Need help with your Assignment?

Get a timely done, PLAGIARISM-FREE paper
from our highly-qualified writers!

The Law and Racial Segregation

The Law and Racial Segregation

The shift in the Supreme Court’s stance on racial segregation from Plessy v. Ferguson (1896) to Brown v. Board of Education of Topeka (1954) can be attributed to several significant changes over nearly six decades that separate the two cases. Considering the period based on societal change, aspects of civil rights movements and changing social attitudes could have changed. Essentially, the period between these two landmark cases witnessed the emergence and growth of the civil rights movement. Activists like Martin Luther King Jr. used nonviolent protests, grassroots organizing, and legal challenges to challenge segregation and demand racial equality (Isaack et al., 2020). These efforts galvanized public opinion against segregation. At the same time, societal attitudes evolved. The horrors of World War II and the hypocrisy of fighting for democracy abroad while maintaining segregation at home became increasingly evident. Many Americans came to view segregation as morally wrong and incompatible with the principles of equality and justice.

Based on scientific research, social scientists conducted numerous studies that demonstrated the harmful effects of segregation on the psychological and educational development of African American children during the mid-20th century. Notably, this research provided empirical evidence that separate accommodations were inherently unequal. During the same period, legal evolution took place. For instance, other significant Supreme Court decisions informed legal precedents, such as Gaines v. Canada (1938) and Smith v. Allwright (1944), apart from that of Plessy and Brown, which chipped away at the “separate but equal” doctrine established in Plessy (McWilliams, 2019). These cases hinted at the Court’s willingness to reevaluate segregation. During almost six decades, the composition of the Supreme Court changed. By 1954, justices were more sympathetic to civil rights and racial equality. Chief Justice Earl Warren, who presided over Brown, was instrumental in building a unanimous decision against segregation.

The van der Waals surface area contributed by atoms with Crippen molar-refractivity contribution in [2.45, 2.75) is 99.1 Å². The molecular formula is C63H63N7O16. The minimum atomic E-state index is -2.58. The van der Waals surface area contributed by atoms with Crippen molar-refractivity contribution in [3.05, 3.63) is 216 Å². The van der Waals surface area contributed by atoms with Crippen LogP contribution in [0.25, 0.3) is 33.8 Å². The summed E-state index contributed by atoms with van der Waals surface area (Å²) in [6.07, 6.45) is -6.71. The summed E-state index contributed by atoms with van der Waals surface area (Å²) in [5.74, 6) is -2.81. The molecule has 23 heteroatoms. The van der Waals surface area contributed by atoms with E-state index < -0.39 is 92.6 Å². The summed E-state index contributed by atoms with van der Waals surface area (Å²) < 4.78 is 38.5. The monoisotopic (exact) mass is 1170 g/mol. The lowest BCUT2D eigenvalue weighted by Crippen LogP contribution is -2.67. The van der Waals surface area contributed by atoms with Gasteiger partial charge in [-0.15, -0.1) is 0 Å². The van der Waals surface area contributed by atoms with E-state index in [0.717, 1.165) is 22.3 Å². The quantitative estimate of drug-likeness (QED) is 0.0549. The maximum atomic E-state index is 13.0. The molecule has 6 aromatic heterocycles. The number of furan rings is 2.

Isaac, L. W., Coley, J. S., Cornfield, D. B., & Dickerson, D. C. (2020). Pathways to modes of movement participation: Micromobilization in the Nashville civil rights movement. Social Forces99(1), 255-280.

McWilliams, C. (2019). The Civil Rights Movement. African Americans and the First Amendment the Case for Liberty and Equality: The Case for Liberty and Equality, 63.


We’ll write everything from scratch


The Law and Racial Segregation

The Law and Racial Segregation

In 1896, the Supreme Court ruled in Plessy v. Ferguson (1896) that separate accommodations based on race were constitutional. 58 years later, in Brown v. The Board of Education of Topeka (1954), the court ruled that separate accommodations based on race were inherently unequal and so unconstitutional.
For this discussion forum, explain what you think changed over the course of nearly 6 decades to get a different result. Consider not only the law but also society, scientific research, and who was in the High Court each time.

Order Solution Now